Shishido-Hara, Yukiko MD, PhD; Yazawa, Takuya MD, PhD; Nagane, Motoo MD, PhD; Higuchi, Kayoko MD, PhD; Abe-Suzuki, Shiho MD, PhD; Kurata, Morito MD, PhD; Kitagawa, Masanobu MD, PhD; Kamma, Hiroshi MD, PhD; Uchihara, Toshiki MD, PhD
Progressive multifocal leukoencephalopathy is a fatal demyelinating disorder caused by opportunistic infection with a small DNA virus, human polyomavirus JC (also known as and hereafter referred to as JC virus) (1). Central nervous system oligodendrocytes are a major target of JC virus infection, and infected cells harbor progeny virions in markedly enlarged nuclei. In routine hematoxylin and eosin (H&E)–stained sections, intranuclear viral inclusions are characterized as amphiphilic materials dispersed throughout the nucleoplasm (full inclusions). Recently, however, immunohistochemistry has revealed the presence of dot-shaped intranuclear inclusions, which reflect JC virus progeny virions clustered at distinct subnuclear domains called “promyelocytic leukemia nuclear bodies” (PML-NBs) (note that “PML” herein refers only to promyelocytic leukemia and not to progressive multifocal leukoencephalopathy) (2–4). Production of viral progeny frequently occurs in specific intracellular compartments (5, 6). Promyelocytic leukemia nuclear bodies support JC virus proliferation, likely providing scaffolding for capsid assembly linked to viral genomic DNA replication.
Promyelocytic leukemia nuclear bodies are ubiquitously present in eukaryotic nuclei and regulate a variety of nuclear functions (7–11). Each nucleus usually contains 1 to 30 PML-NBs with diameters of 0.2 to 1 μm, but the numbers and sizes of PML-NBs change dynamically during the cell cycle. In G0 phase, the fewest PML-NBs are observed, and the numbers increase by a fission mechanism in early S phase. Thus, there are approximately twice as many PML-NBs in G2 as in G1 (12). Giant PML-NBs may appear under specific disease conditions, and they are shaped as spherical shells more than 1 μm in diameter in G2 phase (13). Promyelocytic leukemia nuclear bodies partition during mitosis and are reestablished in G1 phase (14, 15).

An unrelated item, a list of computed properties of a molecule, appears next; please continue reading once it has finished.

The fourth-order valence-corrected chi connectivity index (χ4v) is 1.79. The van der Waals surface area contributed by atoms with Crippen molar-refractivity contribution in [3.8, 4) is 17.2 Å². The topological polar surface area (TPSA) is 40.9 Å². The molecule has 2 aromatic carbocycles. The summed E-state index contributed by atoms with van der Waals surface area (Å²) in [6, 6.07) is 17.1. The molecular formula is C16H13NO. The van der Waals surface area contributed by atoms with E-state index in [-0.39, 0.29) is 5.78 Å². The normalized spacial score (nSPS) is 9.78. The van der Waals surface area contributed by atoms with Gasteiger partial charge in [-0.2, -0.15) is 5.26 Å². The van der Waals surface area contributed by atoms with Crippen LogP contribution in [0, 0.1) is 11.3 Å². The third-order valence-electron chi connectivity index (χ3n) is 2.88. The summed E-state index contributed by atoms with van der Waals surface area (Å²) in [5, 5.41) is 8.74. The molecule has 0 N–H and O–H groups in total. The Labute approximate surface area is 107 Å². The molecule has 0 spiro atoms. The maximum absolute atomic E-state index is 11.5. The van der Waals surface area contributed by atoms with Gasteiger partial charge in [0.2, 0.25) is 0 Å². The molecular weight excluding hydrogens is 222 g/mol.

Many DNA viruses, including JC virus, preferentially interact with PML-NBs during viral proliferation (16–19). We previously demonstrated that JC virus major capsid protein VP1 and minor capsid proteins VP2 and VP3 cooperatively transport to the nucleus and accumulate at PML-NBs, where they are assembled into capsids in vitro (20–22). Intranuclear PML-NB targeting is a process that is distinct from nuclear transport, however, because PML-NB accumulation of JC virus capsid proteins was abolished by deleting the putative DNA-binding domain encoded on the common C-terminal sequence of VP2/VP3 (22). (The VP3 sequence is identical to two thirds of the C-terminal VP2 sequence; thus, it is termed “VP2/VP3.”) The capsid protein DNA-binding domain likely plays a role in PML-NB targeting because the viral DNA replication foci of polyomaviruses are linked to PML-NBs (23). In glial cells of human brain tissues, we previously identified large PML-NBs, which were shaped as spherical shell structures more than 1 μm in diameter with a shell thickness of 300 to 400 nm (4). Thus, it has been suggested that both viral DNA replication and viral capsid formation actively occur at these PML-NBs in the human brains. The large PML-NBs may represent an anti-stress response associated with cell cycle activation, but it is not certain how the infecting viruses interfere with cell cycling of host cells.